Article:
Retirees Have Standing to Assert Statutory Wage Claims

In McLean v. State of California, et al., Case No. S221554, published August 18, 2016, the Supreme Court of California held that Labor Code sections 202 and 203, which govern prompt payment of an employee’s final wages, apply to employees who retire.

The State of California was sued by a former deputy attorney general who retired and allegedly did not receive her wages as provided under sections 202 and 203. Under section 202, an employee’s final wages are due at the time he or she quits, or within 72 hours of quitting if the employer received less than 72 hour notice. Section 203 specifies the waiting time penalties for willful failure to comply with the payment deadlines. The former employee sued on behalf of herself and a class of former state employees who, having retired or resigned, allegedly did not receive their final wages within the statutorily mandated time period. The trial court sustained a demurrer as to all claims of the plaintiff and class without leave to amend. The Court of Appeal reversed the decision and the California Supreme Court granted review.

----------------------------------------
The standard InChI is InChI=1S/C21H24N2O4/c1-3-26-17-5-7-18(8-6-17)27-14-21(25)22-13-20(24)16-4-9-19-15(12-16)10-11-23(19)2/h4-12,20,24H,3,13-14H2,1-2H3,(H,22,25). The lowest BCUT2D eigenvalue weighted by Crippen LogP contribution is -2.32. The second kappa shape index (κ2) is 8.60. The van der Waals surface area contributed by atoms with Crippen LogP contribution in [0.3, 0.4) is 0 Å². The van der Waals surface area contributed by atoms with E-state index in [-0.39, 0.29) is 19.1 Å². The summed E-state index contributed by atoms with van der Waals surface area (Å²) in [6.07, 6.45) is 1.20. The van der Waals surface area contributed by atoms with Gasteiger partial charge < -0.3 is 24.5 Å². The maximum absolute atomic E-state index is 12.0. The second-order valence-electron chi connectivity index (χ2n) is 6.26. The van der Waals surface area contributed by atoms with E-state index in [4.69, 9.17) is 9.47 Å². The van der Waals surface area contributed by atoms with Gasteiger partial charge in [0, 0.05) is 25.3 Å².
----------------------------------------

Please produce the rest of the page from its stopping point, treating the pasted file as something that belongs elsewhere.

The Supreme Court held that the statutory language, which states that the prompt payment provisions apply to employees who “quit” encompasses those employees who retire. After a lengthy discussion of both the plain meaning of the statutory language, the legislative history, and public policy in favor of prompt payment of final wages, the Supreme Court rejected the State’s argument that retirees were outside the scope of sections 202 and 203. After also determining whether the State of California is the proper defendant was a fact question, the court affirmed the Court of Appeal’s conclusion that an employee who retires may assert a claim under sections 202 and 203.

McLean is a reminder that employers who do not observe the technical requirements of providing an employee final wages upon separation from employment subject themselves to significant liability for wages due and waiting time penalties. Those requirements are not relaxed simply because an employee separates due to retirement.

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August 22, 2016